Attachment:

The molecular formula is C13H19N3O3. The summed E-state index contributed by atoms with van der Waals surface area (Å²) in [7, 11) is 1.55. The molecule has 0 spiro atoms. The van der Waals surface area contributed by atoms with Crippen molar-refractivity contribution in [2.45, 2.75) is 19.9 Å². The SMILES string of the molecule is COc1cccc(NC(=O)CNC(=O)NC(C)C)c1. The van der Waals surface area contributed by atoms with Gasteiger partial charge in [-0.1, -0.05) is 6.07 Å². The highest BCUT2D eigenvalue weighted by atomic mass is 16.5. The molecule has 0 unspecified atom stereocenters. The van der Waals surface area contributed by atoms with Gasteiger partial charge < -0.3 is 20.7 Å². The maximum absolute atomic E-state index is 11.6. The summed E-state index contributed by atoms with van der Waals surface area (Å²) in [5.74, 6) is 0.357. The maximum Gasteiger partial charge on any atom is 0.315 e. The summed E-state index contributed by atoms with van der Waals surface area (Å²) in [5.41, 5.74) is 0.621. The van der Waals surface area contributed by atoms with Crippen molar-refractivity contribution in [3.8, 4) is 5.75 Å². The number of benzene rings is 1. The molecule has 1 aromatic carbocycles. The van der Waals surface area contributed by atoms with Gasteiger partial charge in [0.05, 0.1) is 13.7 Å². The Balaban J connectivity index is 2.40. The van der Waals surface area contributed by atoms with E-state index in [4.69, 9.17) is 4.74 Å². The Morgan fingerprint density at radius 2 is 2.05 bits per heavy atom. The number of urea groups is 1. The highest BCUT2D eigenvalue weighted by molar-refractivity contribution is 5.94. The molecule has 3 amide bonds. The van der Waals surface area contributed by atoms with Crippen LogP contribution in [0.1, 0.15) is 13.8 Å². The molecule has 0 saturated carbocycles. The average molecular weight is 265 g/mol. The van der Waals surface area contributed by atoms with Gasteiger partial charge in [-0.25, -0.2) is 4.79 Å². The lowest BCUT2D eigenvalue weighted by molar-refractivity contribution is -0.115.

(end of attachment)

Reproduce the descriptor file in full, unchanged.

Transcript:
The molecular formula is C13H19N3O3. The summed E-state index contributed by atoms with van der Waals surface area (Å²) in [7, 11) is 1.55. The molecule has 0 spiro atoms. The van der Waals surface area contributed by atoms with Crippen molar-refractivity contribution in [2.45, 2.75) is 19.9 Å². The SMILES string of the molecule is COc1cccc(NC(=O)CNC(=O)NC(C)C)c1. The van der Waals surface area contributed by atoms with Gasteiger partial charge in [-0.1, -0.05) is 6.07 Å². The highest BCUT2D eigenvalue weighted by atomic mass is 16.5. The molecule has 0 unspecified atom stereocenters. The van der Waals surface area contributed by atoms with Gasteiger partial charge < -0.3 is 20.7 Å². The maximum absolute atomic E-state index is 11.6. The summed E-state index contributed by atoms with van der Waals surface area (Å²) in [5.74, 6) is 0.357. The maximum Gasteiger partial charge on any atom is 0.315 e. The summed E-state index contributed by atoms with van der Waals surface area (Å²) in [5.41, 5.74) is 0.621. The van der Waals surface area contributed by atoms with Crippen molar-refractivity contribution in [3.8, 4) is 5.75 Å². The number of benzene rings is 1. The molecule has 1 aromatic carbocycles. The van der Waals surface area contributed by atoms with Gasteiger partial charge in [0.05, 0.1) is 13.7 Å². The Balaban J connectivity index is 2.40. The van der Waals surface area contributed by atoms with E-state index in [4.69, 9.17) is 4.74 Å². The Morgan fingerprint density at radius 2 is 2.05 bits per heavy atom. The number of urea groups is 1. The highest BCUT2D eigenvalue weighted by molar-refractivity contribution is 5.94. The molecule has 3 amide bonds. The van der Waals surface area contributed by atoms with Crippen LogP contribution in [0.1, 0.15) is 13.8 Å². The molecule has 0 saturated carbocycles. The average molecular weight is 265 g/mol. The van der Waals surface area contributed by atoms with Gasteiger partial charge in [-0.25, -0.2) is 4.79 Å². The lowest BCUT2D eigenvalue weighted by molar-refractivity contribution is -0.115.